Monday, March 19, 2007

Sailing to the Mercury's

After the depressing weather forecasts over the preceding few days we decided that we could go ahead with our planned 'boy's' trip to the Mercury Islands off the east coast of the Coromandel Peninsula. So on Tuesday the 14th we met on the boat, a Chico 42, and had a final discussion about the trip.

Supper was Chinese take-aways, followed by a few hours of shut-eye. 0100 hours we were up and preparation for the sail started; engine warmed up, coffee on the boil and a double reef in the main. Into the pitch of the night we slowly slipped out of Westhaven Marina with 20 kts of wind whipping up the sea around us. This was not a night for the faint hearted.

Almost immediately we were in amongst the container ships, that had been held up by the same storms, making the most of the weather window. Slowly we made our way around these behemoths, out through the Rangitoto Channel and into the heaving Hauraki Gulf. Ahead lay the treacherous Colville Channel.

0600 and with the predawn lightening of the sky we passed Channel Island, 30kts wind and a very rough sea catching us on the quarter. Through the channel we ground our way and watched a slow and spectacular dawn over Cuvier Island. With this we were able to alter course to the south and onto Great Mercury Island.

1200 we were at the entrance to the alluring Coralie Bay (shown above), until now a mark on the chart, a description in the pilot guide. Slowly we motored past the rock 'awash at low tide' and on into the bay, past the submerged rocks on the starboard and finally to our anchorage out of the wind.

Spectacular scenery surrounded us. Long white beaches, hills covered in dense pine plantations and massive cliffs of the palest white rock. Paradise found. After a brief snooze we went ashore and found a friendly notice welcoming us to the Island and inviting us to explore the farmlands, but to stay out of the forest.

Later, a brief dive landed four sizable crays for the pot followed by a wholesome sleep. Dawn brought us a day of clear blue skies and light winds. So we hauled up the main, unfurled the heads'le and set course south. Slowly we wound our way out through the Mercury Islands, the 'Hole in the Wall' passage and onto Cathedral Cove.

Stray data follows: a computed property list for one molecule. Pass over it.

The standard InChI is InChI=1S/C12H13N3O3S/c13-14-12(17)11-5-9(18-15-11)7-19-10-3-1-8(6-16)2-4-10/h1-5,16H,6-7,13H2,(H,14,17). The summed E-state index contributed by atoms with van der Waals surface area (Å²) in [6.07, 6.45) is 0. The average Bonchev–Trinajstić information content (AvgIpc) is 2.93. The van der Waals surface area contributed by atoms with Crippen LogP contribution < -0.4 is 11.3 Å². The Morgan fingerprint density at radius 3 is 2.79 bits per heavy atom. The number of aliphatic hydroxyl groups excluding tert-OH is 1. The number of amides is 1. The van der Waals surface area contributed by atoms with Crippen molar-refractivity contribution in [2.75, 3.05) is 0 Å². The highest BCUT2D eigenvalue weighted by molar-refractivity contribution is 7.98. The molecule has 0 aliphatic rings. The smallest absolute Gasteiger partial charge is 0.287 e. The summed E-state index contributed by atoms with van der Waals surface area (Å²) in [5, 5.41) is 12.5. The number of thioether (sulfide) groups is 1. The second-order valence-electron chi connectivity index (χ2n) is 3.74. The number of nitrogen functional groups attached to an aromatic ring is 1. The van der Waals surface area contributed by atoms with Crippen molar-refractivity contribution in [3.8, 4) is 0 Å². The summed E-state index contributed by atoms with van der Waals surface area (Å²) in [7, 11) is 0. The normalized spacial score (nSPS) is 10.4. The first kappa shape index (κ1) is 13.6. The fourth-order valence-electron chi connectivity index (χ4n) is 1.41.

Here we anchored and went ashore amongst the tourists catching the last of summers sun. A brisk walk up to the car park and back worked up a sweat, which we cooled off with a swim back to the boat. As evening approached we set course south again to find a hidden bay past Hot Water Beach - Tapuaetahi Bay - which we had to ourselves for the night.

The next morning we aimed north again with the intention of returning the Coralie Bay, but worsening forecasts of 30kts, gusting 40, changed our minds. We would have to get home sooner than we had hoped and needed to cross the Colville Channel again and spend the night on Great Barrier Island. The day was long and hard and eventually at dusk we entered the scenic harbour at Whangaparapara Bay.

To escape the winds we left Whangaparapara Harbour at 0600 the next morning and set off to cross the dangerous Colville Channel again and headed down to the east end of Waiheke Island. The seas were much calmer than expected and we made good time to Waiheke, arriving there at lunch time. Here we sheltered in Man O' War bay for the night, tired but satisfied sailors.

The last leg was back to Auckland with 30kts - gusting 40 - from the SW again the predicted winds. With three reefs in the main and a well reefed heads'le we beat into the wind, the final curtain to 5 days of sailing in heavy weather in a well found yacht.

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